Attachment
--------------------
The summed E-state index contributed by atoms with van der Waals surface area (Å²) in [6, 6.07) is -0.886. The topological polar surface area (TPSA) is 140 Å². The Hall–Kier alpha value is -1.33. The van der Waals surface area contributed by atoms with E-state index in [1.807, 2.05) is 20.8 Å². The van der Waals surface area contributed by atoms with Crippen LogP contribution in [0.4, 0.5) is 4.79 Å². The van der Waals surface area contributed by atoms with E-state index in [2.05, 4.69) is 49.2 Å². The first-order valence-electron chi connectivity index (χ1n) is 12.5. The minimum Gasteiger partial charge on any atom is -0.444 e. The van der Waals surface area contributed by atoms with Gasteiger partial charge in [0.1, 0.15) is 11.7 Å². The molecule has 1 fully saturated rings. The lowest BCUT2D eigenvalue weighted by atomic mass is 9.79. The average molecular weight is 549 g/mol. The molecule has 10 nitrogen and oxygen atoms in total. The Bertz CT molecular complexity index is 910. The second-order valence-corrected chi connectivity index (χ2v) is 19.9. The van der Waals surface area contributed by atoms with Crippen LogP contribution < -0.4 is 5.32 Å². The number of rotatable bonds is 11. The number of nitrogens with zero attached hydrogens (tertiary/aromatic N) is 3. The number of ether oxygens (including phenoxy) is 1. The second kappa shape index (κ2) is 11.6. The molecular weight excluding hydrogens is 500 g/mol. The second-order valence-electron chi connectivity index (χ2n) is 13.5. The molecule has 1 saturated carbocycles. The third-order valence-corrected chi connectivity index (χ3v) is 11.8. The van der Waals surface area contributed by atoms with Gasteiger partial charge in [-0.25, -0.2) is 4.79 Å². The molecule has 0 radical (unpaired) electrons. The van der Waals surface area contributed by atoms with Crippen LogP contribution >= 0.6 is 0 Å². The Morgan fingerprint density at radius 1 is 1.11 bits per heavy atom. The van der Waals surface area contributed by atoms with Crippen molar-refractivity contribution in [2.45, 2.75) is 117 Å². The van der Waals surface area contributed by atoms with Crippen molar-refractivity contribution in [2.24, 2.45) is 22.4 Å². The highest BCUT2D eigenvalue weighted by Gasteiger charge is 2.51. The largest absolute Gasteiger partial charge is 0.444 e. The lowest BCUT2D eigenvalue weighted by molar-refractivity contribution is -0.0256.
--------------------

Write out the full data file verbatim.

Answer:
The summed E-state index contributed by atoms with van der Waals surface area (Å²) in [6, 6.07) is -0.886. The topological polar surface area (TPSA) is 140 Å². The Hall–Kier alpha value is -1.33. The van der Waals surface area contributed by atoms with E-state index in [1.807, 2.05) is 20.8 Å². The van der Waals surface area contributed by atoms with Crippen LogP contribution in [0.4, 0.5) is 4.79 Å². The van der Waals surface area contributed by atoms with E-state index in [2.05, 4.69) is 49.2 Å². The first-order valence-electron chi connectivity index (χ1n) is 12.5. The minimum Gasteiger partial charge on any atom is -0.444 e. The van der Waals surface area contributed by atoms with Gasteiger partial charge in [0.1, 0.15) is 11.7 Å². The molecule has 1 fully saturated rings. The lowest BCUT2D eigenvalue weighted by atomic mass is 9.79. The average molecular weight is 549 g/mol. The molecule has 10 nitrogen and oxygen atoms in total. The Bertz CT molecular complexity index is 910. The second-order valence-corrected chi connectivity index (χ2v) is 19.9. The van der Waals surface area contributed by atoms with Crippen LogP contribution < -0.4 is 5.32 Å². The number of rotatable bonds is 11. The number of nitrogens with zero attached hydrogens (tertiary/aromatic N) is 3. The number of ether oxygens (including phenoxy) is 1. The second kappa shape index (κ2) is 11.6. The molecular weight excluding hydrogens is 500 g/mol. The second-order valence-electron chi connectivity index (χ2n) is 13.5. The molecule has 1 saturated carbocycles. The third-order valence-corrected chi connectivity index (χ3v) is 11.8. The van der Waals surface area contributed by atoms with Gasteiger partial charge in [-0.25, -0.2) is 4.79 Å². The molecule has 0 radical (unpaired) electrons. The van der Waals surface area contributed by atoms with Crippen LogP contribution >= 0.6 is 0 Å². The Morgan fingerprint density at radius 1 is 1.11 bits per heavy atom. The van der Waals surface area contributed by atoms with Crippen molar-refractivity contribution in [2.45, 2.75) is 117 Å². The van der Waals surface area contributed by atoms with Crippen molar-refractivity contribution in [2.24, 2.45) is 22.4 Å². The highest BCUT2D eigenvalue weighted by Gasteiger charge is 2.51. The largest absolute Gasteiger partial charge is 0.444 e. The lowest BCUT2D eigenvalue weighted by molar-refractivity contribution is -0.0256.